Heroes of the Zeroes is Nick Rogers’ daily, alphabetical look back at the 365 best films of 2000 to 2009.

Ray Eddy’s mottled complexion represents hardship’s face, but her fragile, grimy fingers also are sliding off the ledge. She’s so upstate in New York there’s practically no air, a land where illegal immigrants enter under cover of night. For most, finding $5 in a pocket is an unexpected surprise. For Ray, it’s essential gas money to avoid getting fired.

In this winter wasteland, though, Ray’s gun and guts carry more currency, and 2008’s Frozen River offered a rivetingly characterized, toughly moral and culturally diverse look at poverty-level parenting.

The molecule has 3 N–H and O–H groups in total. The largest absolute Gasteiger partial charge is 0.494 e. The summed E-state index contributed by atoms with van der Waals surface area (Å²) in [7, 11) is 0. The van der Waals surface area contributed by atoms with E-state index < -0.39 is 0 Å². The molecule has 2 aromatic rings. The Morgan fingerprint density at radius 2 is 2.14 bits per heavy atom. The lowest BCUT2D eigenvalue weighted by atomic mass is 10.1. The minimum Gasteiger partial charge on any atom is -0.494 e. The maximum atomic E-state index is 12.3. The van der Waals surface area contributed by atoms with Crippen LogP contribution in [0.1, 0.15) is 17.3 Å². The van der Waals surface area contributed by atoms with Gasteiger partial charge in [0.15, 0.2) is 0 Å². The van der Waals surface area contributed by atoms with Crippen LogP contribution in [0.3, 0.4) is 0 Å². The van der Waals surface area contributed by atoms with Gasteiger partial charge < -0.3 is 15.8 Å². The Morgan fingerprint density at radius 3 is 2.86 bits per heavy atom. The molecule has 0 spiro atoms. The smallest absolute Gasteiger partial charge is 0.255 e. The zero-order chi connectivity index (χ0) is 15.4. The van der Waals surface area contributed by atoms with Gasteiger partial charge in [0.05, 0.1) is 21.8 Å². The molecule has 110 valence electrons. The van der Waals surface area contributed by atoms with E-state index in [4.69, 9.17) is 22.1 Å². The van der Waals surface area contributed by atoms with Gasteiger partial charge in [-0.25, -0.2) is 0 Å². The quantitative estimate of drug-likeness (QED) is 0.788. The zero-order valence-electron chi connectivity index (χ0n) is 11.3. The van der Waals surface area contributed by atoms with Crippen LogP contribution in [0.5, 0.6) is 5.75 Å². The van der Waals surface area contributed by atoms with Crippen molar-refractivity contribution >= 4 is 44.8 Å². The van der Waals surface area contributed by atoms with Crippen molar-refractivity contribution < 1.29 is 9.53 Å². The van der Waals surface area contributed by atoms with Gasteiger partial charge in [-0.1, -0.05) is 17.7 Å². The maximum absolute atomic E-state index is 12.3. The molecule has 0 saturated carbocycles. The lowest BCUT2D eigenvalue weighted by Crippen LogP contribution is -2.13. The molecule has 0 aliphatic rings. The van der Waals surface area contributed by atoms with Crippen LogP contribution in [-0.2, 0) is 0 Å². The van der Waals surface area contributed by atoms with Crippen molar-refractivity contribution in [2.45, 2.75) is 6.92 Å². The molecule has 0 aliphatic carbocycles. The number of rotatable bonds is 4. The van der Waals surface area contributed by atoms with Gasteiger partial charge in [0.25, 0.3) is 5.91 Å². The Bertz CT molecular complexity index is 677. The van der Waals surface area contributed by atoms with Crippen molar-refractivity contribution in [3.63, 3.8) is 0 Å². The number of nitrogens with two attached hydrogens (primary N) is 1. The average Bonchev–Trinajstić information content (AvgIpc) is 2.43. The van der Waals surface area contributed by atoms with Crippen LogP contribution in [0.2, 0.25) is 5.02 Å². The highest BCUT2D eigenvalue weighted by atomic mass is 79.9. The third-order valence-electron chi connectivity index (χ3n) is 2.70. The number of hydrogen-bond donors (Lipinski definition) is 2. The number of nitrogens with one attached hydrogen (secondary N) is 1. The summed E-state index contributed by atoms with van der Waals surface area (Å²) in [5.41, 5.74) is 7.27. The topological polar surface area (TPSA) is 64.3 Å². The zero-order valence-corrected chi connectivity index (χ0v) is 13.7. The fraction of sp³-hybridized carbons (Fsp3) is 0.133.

Writer-director Courtney Hunt’s Oscar-nominated script created no contrivances, only compelling moments of desperation for Ray (Melissa Leo) and her sons, for whom life is a series of anticipations, letdowns and tradeoffs.

Forced to ferry immigrants across Canada’s border to keep her trailer, Ray gets a liberal dose of perspective. She still has her kids unlike Lila Littlewolf (Misty Upham), a young Mohawk woman who becomes Ray’s unlikely partner in this hardscrabble nativity story.

Strong supporting work runs through this River — Upham’s reserved rage at being unable to see her child, Charlie McDermott as a teen who mistakenly believes he’s got adulthood’s attitude down and Michael O’Keefe as a cop who understands temptations toward wrongdoing even as he’s duty-bound to curb them.

But Leo’s Oscar-nominated performance as a mother not above illegal business, but resolutely clinging to honesty and not giving into hypocrisy, persists the most. For Ray, hope comes from hard sacrifice in a finale proving sometimes our possessions are our blessings.